• Avoids re-engineering the network, as 40-Gbit/sec dual-polarized QPSK will operate on existing 10-Gbit/sec engineered optical line systems.
  • Maintains the same spectral occupancy of each wavelength as those of existing 10-Gbit/sec line systems.
  • Avoids the massive deployment of in-line or terminal dispersion compensating modules (DCMs) to overcome chromatic dispersion.
  • Avoids the deployment of optical PMD compensators-a key benefit when old fiber plants must be used.
  • Enables deployment over a route with mixed fiber plant.
  • Exploits network agility, reduces opex due to wavelength churn, and supports a seamless evolution to adaptive all-optical networking.
Figure 2. Relative cost comparison for the service layer between all three options of increasing network capacity.

Briefly, upgrading the network using 40-Gbit/sec dual-polarized QPSK allows service providers and network operators to avoid massive capex investments, maximize the utilization of their existing network assets, and maintain current network operations processes.

To clearly highlight and quantify the benefits of dual-polarized QPSK over the other two options, a case study was performed on a national optical network that spread across 32,000 km, carrying an average network fill of 25 10-Gbit/sec wavelengths per segment, with 40 add/drop sites and a mix of regional and express traffic patterns.

At the photonic layer, deploying dual-polarized QPSK enabled significant savings-as much as 38% and 23% over Option 1 and Option 2, respectively-mainly driven by the elimination of DCMs and the dramatic reduction in the number and the cost of filters, multiplexers/demultiplexers, and amplifiers as depicted in Fig. 1.

Option 2 (40-Gbit/sec TDM) required precision compensation adjustments at terminal sites due to low tolerance to residual dispersion. Moreover, driven by its engineering complexity, the reach of 40-Gbit/sec TDM was significantly lower than 40-Gbit/sec dual-polarized QPSK, hence the requirements for additional regeneration sites and associated photonic components.

Furthermore, since deploying dual-polarized QPSK will reduce the number of regenerators required, capex and opex reduction will be achieved along with network simplification. The results of the case study demonstrated 41% reduction in the cost of required terminals and regenerators when deploying dual-polarized QPSK versus 40-Gbit/sec TDM, as depicted in Fig. 2.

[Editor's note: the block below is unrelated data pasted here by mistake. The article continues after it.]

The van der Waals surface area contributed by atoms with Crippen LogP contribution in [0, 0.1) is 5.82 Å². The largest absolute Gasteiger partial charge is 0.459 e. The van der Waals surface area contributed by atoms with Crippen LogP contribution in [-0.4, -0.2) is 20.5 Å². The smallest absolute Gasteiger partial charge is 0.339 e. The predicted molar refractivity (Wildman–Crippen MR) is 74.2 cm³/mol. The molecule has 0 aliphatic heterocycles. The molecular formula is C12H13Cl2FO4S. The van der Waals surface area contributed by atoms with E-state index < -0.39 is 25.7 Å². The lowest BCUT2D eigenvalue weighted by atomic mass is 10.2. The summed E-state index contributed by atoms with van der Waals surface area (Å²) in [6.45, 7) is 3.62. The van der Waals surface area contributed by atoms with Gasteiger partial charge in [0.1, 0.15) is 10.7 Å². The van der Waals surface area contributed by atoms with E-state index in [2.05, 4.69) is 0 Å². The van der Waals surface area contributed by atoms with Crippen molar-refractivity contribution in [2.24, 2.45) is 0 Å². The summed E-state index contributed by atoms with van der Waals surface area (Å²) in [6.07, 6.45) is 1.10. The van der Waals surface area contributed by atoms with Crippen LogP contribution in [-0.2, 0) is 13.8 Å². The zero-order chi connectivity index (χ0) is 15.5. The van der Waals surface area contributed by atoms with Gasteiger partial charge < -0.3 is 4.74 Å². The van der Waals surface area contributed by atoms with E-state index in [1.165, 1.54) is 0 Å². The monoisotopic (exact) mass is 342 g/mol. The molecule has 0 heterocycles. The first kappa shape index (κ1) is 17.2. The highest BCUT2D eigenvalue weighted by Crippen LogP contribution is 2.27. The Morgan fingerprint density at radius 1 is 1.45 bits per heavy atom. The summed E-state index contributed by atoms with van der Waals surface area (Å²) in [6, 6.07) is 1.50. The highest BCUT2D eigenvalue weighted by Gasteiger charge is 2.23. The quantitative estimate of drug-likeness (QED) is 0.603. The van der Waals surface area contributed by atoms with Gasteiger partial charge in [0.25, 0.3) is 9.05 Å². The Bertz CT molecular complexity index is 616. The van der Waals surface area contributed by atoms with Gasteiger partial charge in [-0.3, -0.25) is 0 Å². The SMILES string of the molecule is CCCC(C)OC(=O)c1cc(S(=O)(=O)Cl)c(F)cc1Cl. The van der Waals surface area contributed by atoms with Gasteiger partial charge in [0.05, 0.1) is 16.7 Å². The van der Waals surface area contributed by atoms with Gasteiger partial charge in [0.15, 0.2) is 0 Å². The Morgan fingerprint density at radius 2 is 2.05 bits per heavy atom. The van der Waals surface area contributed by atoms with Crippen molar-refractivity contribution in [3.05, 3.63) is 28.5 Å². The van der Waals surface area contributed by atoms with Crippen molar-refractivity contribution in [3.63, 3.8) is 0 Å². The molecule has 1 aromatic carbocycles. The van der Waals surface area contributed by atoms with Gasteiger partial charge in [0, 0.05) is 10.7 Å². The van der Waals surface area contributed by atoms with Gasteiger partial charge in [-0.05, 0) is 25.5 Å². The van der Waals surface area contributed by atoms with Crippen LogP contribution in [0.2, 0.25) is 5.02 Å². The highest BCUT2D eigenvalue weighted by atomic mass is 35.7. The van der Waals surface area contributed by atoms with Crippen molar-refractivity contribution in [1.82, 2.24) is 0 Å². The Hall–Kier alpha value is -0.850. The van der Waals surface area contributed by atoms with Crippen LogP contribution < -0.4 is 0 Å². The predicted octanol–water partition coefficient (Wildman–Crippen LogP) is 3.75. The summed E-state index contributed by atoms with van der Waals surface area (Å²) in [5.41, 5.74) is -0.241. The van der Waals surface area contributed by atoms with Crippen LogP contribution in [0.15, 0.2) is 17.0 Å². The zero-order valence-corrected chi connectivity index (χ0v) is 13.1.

Figure 3. Overall, a network based on dual-polarized QPSK offers lower cost and greater network ­simplification.

Figure 3 provides an overall (photonic and service layers) relative cost comparison between all three options in which the advantages of dual-polarized QPSK are clearly highlighted, with 35% and 33% reductions. The table provides more details about the implementation of all three options.

While many options are available to increase network capacity, very few options allow for this task to be completed without re-engineering the network or needing massive capital investment. Leveraging dual-polarized QPSK with eDCO technology allows service providers and network operators to quadruple network capacity while leveraging existing assets and maintaining current planning and operational processes. This approach will translate to better economics and seamless evolution.Fady Masoud, P. Eng., M. Eng., is a manager in the Metro Ethernet Networks Products and Solutions Marketing group at Nortel ( His area of expertise focuses around the definition, architecture, and requirements of next-generation optical platforms. He holds a bachelor’s degree in electrical engineering from Laval University (Quebec City, Quebec, Canada) and a master’s degree in systems technology (simulation of optical networks) from Superior School of Technology (Montreal, Quebec, Canada). He can be reached at [email protected].

"After 'light' came, 'let there be interoperability!' I think this is just the first batch of specifications."